The primary productivity systems that users touch are their desktop and laptop systems. Microsoft dominates this space, with around 60 percent market share in the US and Apple’s macOS comes in at just under 20%, according the StatCounter GlobalStats. We’ve also included Linux distributions in this study but are only including the most popular variants.
For the purposes of this post I have put laptops in with the desktop systems. While they could be included in the mobile category, laptops are typically refreshed on a similar cycle to desktops, so this is where they logically fit. It should be noted that laptops are notorious for not being updated regularly, especially for laptops that are issued to employees who rarely use them or do not regularly connect them to the Internet or the corporate network to get the necessary patches. Care should be taken to develop an enforceable policy to realistic procedures to minimize risk.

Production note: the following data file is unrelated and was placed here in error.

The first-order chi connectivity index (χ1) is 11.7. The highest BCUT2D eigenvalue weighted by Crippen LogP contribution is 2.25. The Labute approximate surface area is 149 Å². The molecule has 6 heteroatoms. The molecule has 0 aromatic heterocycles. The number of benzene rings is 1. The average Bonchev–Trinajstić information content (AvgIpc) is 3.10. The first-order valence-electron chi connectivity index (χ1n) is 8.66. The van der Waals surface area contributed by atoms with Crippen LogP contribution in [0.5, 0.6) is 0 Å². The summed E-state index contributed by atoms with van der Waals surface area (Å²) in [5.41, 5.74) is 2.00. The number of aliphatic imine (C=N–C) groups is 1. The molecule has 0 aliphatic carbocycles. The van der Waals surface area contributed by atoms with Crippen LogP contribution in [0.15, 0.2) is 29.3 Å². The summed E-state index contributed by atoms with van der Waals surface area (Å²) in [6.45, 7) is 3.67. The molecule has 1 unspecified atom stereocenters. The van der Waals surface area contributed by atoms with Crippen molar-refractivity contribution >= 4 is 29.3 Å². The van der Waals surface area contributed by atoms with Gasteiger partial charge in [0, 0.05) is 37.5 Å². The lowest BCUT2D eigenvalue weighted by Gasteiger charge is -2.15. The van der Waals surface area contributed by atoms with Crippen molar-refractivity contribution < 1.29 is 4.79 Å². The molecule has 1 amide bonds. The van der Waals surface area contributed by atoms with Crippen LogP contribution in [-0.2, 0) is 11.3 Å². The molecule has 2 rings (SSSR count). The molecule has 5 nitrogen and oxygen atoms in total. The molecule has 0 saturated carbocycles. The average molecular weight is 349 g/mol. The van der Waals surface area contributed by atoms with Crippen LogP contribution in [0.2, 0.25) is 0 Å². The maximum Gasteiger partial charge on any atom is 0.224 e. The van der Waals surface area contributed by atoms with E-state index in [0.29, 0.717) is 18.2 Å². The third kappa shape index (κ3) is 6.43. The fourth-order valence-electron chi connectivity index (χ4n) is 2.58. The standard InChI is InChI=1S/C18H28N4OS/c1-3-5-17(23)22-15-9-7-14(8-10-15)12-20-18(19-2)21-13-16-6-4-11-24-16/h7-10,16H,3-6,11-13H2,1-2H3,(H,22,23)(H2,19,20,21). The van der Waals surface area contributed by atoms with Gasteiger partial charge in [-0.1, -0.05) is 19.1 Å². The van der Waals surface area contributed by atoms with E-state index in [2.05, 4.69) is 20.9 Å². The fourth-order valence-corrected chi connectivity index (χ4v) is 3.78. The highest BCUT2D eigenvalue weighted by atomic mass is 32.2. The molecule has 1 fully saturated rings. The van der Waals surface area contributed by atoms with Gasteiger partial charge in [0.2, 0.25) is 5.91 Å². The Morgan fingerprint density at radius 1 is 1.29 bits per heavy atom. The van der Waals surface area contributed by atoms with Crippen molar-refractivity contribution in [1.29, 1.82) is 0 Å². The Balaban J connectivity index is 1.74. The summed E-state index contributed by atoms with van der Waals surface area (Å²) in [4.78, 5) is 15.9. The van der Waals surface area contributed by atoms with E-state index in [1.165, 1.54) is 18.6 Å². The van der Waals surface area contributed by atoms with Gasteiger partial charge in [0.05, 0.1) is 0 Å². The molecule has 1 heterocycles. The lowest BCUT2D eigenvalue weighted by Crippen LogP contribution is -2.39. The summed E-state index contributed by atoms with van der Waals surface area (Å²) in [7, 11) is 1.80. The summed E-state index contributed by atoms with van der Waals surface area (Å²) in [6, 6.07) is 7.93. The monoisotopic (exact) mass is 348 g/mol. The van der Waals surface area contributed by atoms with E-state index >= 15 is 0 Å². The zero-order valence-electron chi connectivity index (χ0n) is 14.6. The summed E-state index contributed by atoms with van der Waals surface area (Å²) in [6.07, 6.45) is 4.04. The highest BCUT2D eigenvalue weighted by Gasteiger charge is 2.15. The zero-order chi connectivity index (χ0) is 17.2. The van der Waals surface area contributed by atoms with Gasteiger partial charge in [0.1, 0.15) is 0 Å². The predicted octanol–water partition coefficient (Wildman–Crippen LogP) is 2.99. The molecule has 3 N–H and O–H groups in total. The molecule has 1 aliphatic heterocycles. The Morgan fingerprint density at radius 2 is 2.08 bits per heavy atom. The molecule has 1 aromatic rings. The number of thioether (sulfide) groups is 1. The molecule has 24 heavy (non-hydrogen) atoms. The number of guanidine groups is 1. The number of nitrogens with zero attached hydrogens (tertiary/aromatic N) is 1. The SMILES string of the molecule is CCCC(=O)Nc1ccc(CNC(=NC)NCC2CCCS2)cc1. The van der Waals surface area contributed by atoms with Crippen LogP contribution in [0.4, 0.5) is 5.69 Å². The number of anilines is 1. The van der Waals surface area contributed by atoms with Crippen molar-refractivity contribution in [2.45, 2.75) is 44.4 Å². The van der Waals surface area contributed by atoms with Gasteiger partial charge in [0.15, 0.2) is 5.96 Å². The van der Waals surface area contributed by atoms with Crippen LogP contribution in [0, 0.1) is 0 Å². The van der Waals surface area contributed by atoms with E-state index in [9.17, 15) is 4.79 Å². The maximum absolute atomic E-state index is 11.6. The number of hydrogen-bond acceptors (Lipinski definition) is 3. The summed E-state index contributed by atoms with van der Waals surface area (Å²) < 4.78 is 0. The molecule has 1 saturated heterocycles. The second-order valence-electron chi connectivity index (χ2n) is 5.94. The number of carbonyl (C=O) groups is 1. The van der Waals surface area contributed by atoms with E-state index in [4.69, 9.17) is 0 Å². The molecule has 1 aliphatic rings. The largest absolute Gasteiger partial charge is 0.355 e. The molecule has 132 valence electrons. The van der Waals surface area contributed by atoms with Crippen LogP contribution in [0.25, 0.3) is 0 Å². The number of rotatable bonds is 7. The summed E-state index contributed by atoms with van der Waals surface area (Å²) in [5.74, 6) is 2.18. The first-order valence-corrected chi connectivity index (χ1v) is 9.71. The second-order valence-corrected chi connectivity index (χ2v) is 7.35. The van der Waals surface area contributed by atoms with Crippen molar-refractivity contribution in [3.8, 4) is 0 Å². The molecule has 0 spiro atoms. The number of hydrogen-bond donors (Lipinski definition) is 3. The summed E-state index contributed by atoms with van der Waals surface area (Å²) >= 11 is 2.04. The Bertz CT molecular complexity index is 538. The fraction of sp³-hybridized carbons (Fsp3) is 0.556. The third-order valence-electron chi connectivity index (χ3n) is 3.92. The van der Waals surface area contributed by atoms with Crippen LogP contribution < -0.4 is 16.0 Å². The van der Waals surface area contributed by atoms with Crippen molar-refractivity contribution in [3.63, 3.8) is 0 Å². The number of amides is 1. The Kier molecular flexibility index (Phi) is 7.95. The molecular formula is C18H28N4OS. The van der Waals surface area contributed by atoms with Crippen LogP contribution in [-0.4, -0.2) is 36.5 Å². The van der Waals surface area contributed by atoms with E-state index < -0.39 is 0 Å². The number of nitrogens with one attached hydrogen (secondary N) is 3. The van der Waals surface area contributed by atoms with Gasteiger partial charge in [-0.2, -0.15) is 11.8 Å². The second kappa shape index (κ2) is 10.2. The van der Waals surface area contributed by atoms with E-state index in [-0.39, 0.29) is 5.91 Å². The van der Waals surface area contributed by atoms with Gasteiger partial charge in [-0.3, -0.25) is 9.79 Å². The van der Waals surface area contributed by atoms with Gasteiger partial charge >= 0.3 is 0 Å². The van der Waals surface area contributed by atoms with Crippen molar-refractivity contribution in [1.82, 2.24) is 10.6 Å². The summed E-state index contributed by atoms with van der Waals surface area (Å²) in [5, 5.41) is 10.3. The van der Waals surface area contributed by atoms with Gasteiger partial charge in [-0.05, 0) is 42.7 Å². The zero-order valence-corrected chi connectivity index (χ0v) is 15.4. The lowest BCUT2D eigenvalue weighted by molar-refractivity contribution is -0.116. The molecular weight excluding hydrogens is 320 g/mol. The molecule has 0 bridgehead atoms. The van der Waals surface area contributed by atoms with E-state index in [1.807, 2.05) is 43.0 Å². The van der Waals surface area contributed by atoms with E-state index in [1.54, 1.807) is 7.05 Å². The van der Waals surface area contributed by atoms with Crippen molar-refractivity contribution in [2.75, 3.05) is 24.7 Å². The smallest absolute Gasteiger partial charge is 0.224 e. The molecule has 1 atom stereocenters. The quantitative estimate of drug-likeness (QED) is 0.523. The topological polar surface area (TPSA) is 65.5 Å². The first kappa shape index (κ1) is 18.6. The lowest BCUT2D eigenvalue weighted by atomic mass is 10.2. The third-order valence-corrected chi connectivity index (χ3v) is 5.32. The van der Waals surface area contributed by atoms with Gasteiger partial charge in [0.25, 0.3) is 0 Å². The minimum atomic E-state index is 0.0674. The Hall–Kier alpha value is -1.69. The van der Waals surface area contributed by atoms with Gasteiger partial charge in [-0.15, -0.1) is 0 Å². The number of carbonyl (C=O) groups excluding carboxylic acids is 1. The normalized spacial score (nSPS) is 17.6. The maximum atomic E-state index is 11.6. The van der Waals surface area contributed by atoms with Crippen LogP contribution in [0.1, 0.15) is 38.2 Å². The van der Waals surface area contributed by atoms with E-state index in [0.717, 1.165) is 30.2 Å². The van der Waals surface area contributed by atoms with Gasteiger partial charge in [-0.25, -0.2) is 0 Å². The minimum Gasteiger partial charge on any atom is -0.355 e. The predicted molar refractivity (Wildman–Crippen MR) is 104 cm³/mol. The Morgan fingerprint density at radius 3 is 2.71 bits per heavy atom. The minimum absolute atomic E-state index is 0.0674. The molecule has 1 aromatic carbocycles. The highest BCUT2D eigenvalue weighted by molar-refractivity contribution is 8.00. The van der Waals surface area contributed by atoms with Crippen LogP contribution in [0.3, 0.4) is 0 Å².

2. Windows Life Cycle Support
As the dominant operating system, making sure your Microsoft systems are refreshed is critical. The Microsoft operating system development cycle releases operating system updates every 3-4 years. Microsoft’s policy is to support operating systems for 10 years. After that, security patches are no longer provided. The primary Windows version seen in the US is Windows 10, with Windows 7 coming in at just under 30%. It should be noted that Windows XP still accounts for a little over 1% of the total windows operating systems, despite reaching end-of-life in 2013.